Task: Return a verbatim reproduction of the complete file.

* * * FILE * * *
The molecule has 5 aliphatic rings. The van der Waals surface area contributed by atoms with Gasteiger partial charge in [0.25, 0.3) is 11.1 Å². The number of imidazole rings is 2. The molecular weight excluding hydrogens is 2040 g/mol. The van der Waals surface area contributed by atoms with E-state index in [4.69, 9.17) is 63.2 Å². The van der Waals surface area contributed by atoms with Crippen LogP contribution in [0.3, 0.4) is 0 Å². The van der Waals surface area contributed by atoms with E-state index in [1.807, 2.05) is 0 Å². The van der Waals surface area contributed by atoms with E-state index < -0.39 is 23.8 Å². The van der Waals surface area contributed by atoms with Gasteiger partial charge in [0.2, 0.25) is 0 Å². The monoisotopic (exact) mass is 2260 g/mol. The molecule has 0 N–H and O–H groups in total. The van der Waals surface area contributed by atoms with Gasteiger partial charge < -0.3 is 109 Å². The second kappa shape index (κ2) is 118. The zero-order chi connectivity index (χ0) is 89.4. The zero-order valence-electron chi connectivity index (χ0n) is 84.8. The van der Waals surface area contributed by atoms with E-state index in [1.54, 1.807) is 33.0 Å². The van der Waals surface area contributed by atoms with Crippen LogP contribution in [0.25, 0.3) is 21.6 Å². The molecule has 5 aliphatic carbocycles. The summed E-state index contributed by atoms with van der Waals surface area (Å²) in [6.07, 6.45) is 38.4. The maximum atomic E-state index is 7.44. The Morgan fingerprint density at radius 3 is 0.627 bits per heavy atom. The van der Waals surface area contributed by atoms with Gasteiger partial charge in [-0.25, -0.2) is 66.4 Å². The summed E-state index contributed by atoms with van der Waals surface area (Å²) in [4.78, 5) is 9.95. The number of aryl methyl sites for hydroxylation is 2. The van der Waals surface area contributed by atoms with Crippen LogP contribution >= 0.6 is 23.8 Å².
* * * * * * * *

The molecule has 5 aliphatic rings. The van der Waals surface area contributed by atoms with Gasteiger partial charge in [0.25, 0.3) is 11.1 Å². The number of imidazole rings is 2. The molecular weight excluding hydrogens is 2040 g/mol. The van der Waals surface area contributed by atoms with E-state index in [4.69, 9.17) is 63.2 Å². The van der Waals surface area contributed by atoms with Crippen LogP contribution in [0.3, 0.4) is 0 Å². The van der Waals surface area contributed by atoms with E-state index in [1.807, 2.05) is 0 Å². The van der Waals surface area contributed by atoms with E-state index < -0.39 is 23.8 Å². The van der Waals surface area contributed by atoms with Gasteiger partial charge in [0.2, 0.25) is 0 Å². The monoisotopic (exact) mass is 2260 g/mol. The molecule has 0 N–H and O–H groups in total. The van der Waals surface area contributed by atoms with Gasteiger partial charge < -0.3 is 109 Å². The second kappa shape index (κ2) is 118. The zero-order chi connectivity index (χ0) is 89.4. The zero-order valence-electron chi connectivity index (χ0n) is 84.8. The van der Waals surface area contributed by atoms with E-state index in [1.54, 1.807) is 33.0 Å². The van der Waals surface area contributed by atoms with Crippen LogP contribution in [0.25, 0.3) is 21.6 Å². The molecule has 5 aliphatic carbocycles. The summed E-state index contributed by atoms with van der Waals surface area (Å²) in [6.07, 6.45) is 38.4. The maximum atomic E-state index is 7.44. The Morgan fingerprint density at radius 3 is 0.627 bits per heavy atom. The van der Waals surface area contributed by atoms with Gasteiger partial charge in [-0.25, -0.2) is 66.4 Å². The summed E-state index contributed by atoms with van der Waals surface area (Å²) in [4.78, 5) is 9.95. The number of aryl methyl sites for hydroxylation is 2. The van der Waals surface area contributed by atoms with Crippen LogP contribution >= 0.6 is 23.8 Å².